Dogcharmer: Sisters

Even pups from the same litter have trouble getting along sometimes.

Golden retriever siblings take a nap after they have totally exhausted each other. — Courtesy Tom Shelby

Hi Tom:

My daughter and I have 1-year-old sister golden retrievers from the same litter. We thought they would be great friends. They fight terribly when together, to the point where they actually will become very aggressive with each other, growl, nip, and scratch, and cause scrapes that will bleed. They definitely are not playing. Both dogs are sweet, loving, and nonaggressive with other dogs. I walk my dog Marlowe every morning with a friend who has a Portuguese water dog, and they are best buds. When my dog sees other dogs, she will either want to play or she will hide behind me. She is only aggressive with her sister, Quinley. We can’t have them in the same room together. Is this something they will outgrow, or is there anything we can do to help them behave better together?

Michelle Scarpone

Dear Michelle,

As I reread your question, I’m finding ambivalence, which is a good sign. Growl, nip, and scratch causing scrapes sounds like overly rough play to me, as opposed to a real fight, which would result in real bite wounds. Saying you can’t have them in the same room together would normally indicate a serious fight. But in this case, with the noise and bedlam of two 60-plus-pound dogs “killing” each other playing rough, it just sounds like there’s too much mayhem and confusion, which makes it impossible for you to relax.

In my experience I’ve come across several cases where a sibling had to be rehomed. I can think of one situation where one of the mix-breed sisters was a bully, constantly dominating her sibling, until the underdog “had enough.” The ensuing, serious fight ended any chance of their owners being able to relax, as the dogs were constantly on the verge of exploding in real violence after that. Had a similar situation with two male German shepherds, which was especially scary with a 1-year-old child walking around in the mix.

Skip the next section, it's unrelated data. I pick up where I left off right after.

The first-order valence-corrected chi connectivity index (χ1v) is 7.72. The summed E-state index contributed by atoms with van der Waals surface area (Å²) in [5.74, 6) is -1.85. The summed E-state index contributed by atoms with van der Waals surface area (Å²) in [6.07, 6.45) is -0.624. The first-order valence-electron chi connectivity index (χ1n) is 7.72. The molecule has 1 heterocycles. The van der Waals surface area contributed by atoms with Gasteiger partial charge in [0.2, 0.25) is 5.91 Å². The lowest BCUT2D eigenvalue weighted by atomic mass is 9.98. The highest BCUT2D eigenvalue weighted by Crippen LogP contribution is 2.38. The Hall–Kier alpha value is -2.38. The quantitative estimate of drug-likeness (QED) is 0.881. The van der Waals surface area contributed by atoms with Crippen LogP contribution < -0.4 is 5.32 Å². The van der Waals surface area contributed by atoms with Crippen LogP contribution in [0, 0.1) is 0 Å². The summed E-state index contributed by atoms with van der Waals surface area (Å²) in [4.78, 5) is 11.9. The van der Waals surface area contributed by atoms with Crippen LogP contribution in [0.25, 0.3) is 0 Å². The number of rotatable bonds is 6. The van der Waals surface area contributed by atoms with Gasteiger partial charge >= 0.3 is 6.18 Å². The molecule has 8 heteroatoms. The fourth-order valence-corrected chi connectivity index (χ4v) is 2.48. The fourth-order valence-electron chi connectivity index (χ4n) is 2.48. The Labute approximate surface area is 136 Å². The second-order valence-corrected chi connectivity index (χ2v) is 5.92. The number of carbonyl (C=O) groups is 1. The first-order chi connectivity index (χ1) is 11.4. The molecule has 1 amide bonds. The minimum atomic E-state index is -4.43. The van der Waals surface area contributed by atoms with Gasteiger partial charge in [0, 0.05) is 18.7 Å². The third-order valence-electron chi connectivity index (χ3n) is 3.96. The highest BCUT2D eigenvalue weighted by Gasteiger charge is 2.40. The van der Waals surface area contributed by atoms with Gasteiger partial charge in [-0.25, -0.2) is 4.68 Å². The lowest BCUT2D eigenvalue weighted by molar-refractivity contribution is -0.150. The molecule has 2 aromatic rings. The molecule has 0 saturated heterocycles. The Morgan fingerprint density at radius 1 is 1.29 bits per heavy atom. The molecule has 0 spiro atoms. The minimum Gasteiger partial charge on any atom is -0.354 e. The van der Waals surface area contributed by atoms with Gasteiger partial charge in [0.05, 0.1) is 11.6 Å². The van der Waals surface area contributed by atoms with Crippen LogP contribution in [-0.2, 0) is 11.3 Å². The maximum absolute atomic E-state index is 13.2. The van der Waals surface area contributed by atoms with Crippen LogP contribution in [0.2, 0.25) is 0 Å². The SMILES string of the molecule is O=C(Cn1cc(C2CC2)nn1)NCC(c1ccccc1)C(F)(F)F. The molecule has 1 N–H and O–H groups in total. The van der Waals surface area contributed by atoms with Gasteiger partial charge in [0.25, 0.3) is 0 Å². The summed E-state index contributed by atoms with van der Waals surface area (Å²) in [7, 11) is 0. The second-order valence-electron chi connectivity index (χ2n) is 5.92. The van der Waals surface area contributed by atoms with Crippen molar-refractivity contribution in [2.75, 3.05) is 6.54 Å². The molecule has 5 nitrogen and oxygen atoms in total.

When asked about keeping two pups from the same litter, from my experience I’ve always suggested, if possible, take a male and female as opposed to same sex. As for Marlowe and Quinley, I think there’s a good chance things will work out. Since they don’t live in the same house, I’d suggest that when you do get together, the initial meeting not be at your or your daughter’s home. Let them meet several blocks from either home, or at a dog park, or someplace like that, ideally off-leash. If they had some tiring exercise prior to meeting, all the better. Then go home, letting the nonresident dog enter the house first. Either have a lot of dog toys around, or none at all, depending on how they react to each other when one grabs a toy. No food bowl, but two water bowls might be advisable. Also, let each sister drag a 2-foot piece of leash (in the house) with the handle cut off, so if you do have to break them up, you’re not putting your hands in jeopardy by having to grab a collar. Most important, GET THEM TRAINED. If they’re cooperative when you say, “come,” “leave it,” or “stay” while in each other’s company, everything will get better. The picture you sent me of them sleeping together is a good sign. Best of luck, and stay in touch!

The Dogcharmer

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